According to Slate:
The bird-watching site, Birdpost, looked like the most promising new social networking site debuted at TechCrunch50, the Sundance of the Web start-up world. Birdpost's target audience is less narrow than you may think: There are 18 million birders in America, and they spend $32 billion each year on their pursuit, according to the company's founders. Birdpost allows users to share data on where they've made their finds. If I'm birding at Lake Dell Valle in California and spot a bald eagle, I'll add the bird to my Birdpost profile. (I can do it from my computer or my phone.) If you've been looking for a bald eagle, you'll get an alert telling you where I've just spotted one. Birdpost also has a way to make money—it's free for now, but it'll begin to charge a subscription fee once it attracts many users.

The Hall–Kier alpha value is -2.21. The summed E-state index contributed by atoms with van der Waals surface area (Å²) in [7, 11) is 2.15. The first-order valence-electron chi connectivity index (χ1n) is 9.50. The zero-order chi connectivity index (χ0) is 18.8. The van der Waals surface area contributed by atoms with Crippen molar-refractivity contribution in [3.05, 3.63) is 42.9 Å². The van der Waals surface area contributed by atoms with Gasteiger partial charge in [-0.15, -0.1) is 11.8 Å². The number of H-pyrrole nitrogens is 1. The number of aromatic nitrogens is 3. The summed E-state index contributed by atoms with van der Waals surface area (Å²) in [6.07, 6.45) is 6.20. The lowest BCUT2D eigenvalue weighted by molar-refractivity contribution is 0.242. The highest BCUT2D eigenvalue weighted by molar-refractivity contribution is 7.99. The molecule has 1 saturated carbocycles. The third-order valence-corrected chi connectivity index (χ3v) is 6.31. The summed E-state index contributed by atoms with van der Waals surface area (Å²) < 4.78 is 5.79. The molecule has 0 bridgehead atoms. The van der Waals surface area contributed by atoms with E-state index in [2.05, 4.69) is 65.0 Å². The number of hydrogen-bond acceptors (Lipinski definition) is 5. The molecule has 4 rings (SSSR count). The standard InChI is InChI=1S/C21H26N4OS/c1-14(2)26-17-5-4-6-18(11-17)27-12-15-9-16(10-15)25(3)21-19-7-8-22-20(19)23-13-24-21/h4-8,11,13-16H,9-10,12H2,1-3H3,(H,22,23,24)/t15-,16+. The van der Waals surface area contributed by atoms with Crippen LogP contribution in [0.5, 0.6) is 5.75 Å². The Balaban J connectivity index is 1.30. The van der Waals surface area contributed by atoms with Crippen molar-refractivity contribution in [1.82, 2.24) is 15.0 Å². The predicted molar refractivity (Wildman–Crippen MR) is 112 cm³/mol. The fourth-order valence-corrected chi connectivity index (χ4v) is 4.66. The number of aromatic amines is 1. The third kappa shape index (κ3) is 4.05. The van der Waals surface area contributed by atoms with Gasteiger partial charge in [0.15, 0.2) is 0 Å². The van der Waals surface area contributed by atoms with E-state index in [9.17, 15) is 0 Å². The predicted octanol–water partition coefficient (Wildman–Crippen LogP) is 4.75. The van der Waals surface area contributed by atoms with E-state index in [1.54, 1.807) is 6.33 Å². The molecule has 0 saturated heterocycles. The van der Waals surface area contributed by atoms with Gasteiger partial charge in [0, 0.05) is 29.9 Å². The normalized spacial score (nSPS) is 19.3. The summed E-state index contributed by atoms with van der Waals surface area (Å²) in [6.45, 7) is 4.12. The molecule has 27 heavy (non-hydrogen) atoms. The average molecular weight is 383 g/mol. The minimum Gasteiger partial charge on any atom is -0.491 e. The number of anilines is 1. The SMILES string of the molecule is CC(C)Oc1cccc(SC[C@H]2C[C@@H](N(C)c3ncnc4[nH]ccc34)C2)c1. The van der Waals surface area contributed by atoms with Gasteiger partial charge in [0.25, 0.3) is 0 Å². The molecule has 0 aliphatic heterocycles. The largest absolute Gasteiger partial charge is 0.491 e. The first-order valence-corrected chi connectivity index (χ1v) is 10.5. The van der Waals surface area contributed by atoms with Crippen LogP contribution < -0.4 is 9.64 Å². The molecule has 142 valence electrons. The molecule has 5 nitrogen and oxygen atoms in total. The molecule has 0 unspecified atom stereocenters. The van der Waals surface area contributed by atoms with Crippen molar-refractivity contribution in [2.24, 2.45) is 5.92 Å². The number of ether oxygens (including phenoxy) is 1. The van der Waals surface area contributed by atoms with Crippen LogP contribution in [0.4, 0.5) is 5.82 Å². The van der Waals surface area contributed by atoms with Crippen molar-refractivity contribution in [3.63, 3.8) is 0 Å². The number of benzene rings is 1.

Now, my questions is, why do this over eBird? Has anyone tried both and have a comparison? I'm curious to see how this is going to further affect birding listservs. I've already noticed a difference on one of the Minnesota birding listservs. Hardly anyone posts to that particular list anymore (apart from rare bird alerts) because members of the list take it upon themselves to post back channel emails to new people who post sightings of palm warblers (that's not rare enough) or to photographers (quit posting links to your photos, you're only trying to make money off of them), or people who post backyard bird sightings (I pay good money to have the listserv emails sent vis text to my cell phone, you're wasting my money), or bloggers (quit spamming the list, we know you make money per click on your website). On that last one, I'd love to know how a blogger can make money per click--how did I miss that gravy train? Add that to the envitable infighting that happens every few months, I can see why BirdPost looks good.